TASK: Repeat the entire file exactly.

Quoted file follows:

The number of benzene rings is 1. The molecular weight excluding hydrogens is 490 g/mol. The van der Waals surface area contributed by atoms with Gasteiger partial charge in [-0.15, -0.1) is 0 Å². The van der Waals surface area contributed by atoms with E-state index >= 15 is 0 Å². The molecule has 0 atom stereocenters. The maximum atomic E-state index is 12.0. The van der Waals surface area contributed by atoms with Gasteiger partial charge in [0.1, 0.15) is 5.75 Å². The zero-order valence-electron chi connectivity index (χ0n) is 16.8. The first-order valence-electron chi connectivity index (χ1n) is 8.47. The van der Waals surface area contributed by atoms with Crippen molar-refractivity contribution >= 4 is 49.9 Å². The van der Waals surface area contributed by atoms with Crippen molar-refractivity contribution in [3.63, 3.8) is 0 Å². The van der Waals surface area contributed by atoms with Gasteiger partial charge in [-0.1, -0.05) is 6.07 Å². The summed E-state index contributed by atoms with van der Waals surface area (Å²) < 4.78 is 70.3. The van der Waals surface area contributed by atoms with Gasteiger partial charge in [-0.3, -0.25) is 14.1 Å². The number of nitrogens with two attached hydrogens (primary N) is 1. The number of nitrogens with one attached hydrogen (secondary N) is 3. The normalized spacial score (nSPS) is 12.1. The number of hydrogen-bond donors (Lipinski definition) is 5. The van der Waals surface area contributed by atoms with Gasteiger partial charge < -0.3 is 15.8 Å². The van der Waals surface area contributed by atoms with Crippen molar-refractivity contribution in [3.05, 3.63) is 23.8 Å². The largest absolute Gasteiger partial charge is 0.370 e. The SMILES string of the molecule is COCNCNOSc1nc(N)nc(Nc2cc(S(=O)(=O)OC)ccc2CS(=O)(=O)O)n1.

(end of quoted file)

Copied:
The number of benzene rings is 1. The molecular weight excluding hydrogens is 490 g/mol. The van der Waals surface area contributed by atoms with Gasteiger partial charge in [-0.15, -0.1) is 0 Å². The van der Waals surface area contributed by atoms with E-state index >= 15 is 0 Å². The molecule has 0 atom stereocenters. The maximum atomic E-state index is 12.0. The van der Waals surface area contributed by atoms with Gasteiger partial charge in [0.1, 0.15) is 5.75 Å². The zero-order valence-electron chi connectivity index (χ0n) is 16.8. The first-order valence-electron chi connectivity index (χ1n) is 8.47. The van der Waals surface area contributed by atoms with Crippen molar-refractivity contribution >= 4 is 49.9 Å². The van der Waals surface area contributed by atoms with Crippen molar-refractivity contribution in [3.63, 3.8) is 0 Å². The van der Waals surface area contributed by atoms with Gasteiger partial charge in [-0.1, -0.05) is 6.07 Å². The summed E-state index contributed by atoms with van der Waals surface area (Å²) < 4.78 is 70.3. The van der Waals surface area contributed by atoms with Gasteiger partial charge in [-0.3, -0.25) is 14.1 Å². The number of nitrogens with two attached hydrogens (primary N) is 1. The number of nitrogens with one attached hydrogen (secondary N) is 3. The normalized spacial score (nSPS) is 12.1. The number of hydrogen-bond donors (Lipinski definition) is 5. The van der Waals surface area contributed by atoms with Gasteiger partial charge < -0.3 is 15.8 Å². The van der Waals surface area contributed by atoms with Crippen molar-refractivity contribution in [3.05, 3.63) is 23.8 Å². The largest absolute Gasteiger partial charge is 0.370 e. The SMILES string of the molecule is COCNCNOSc1nc(N)nc(Nc2cc(S(=O)(=O)OC)ccc2CS(=O)(=O)O)n1.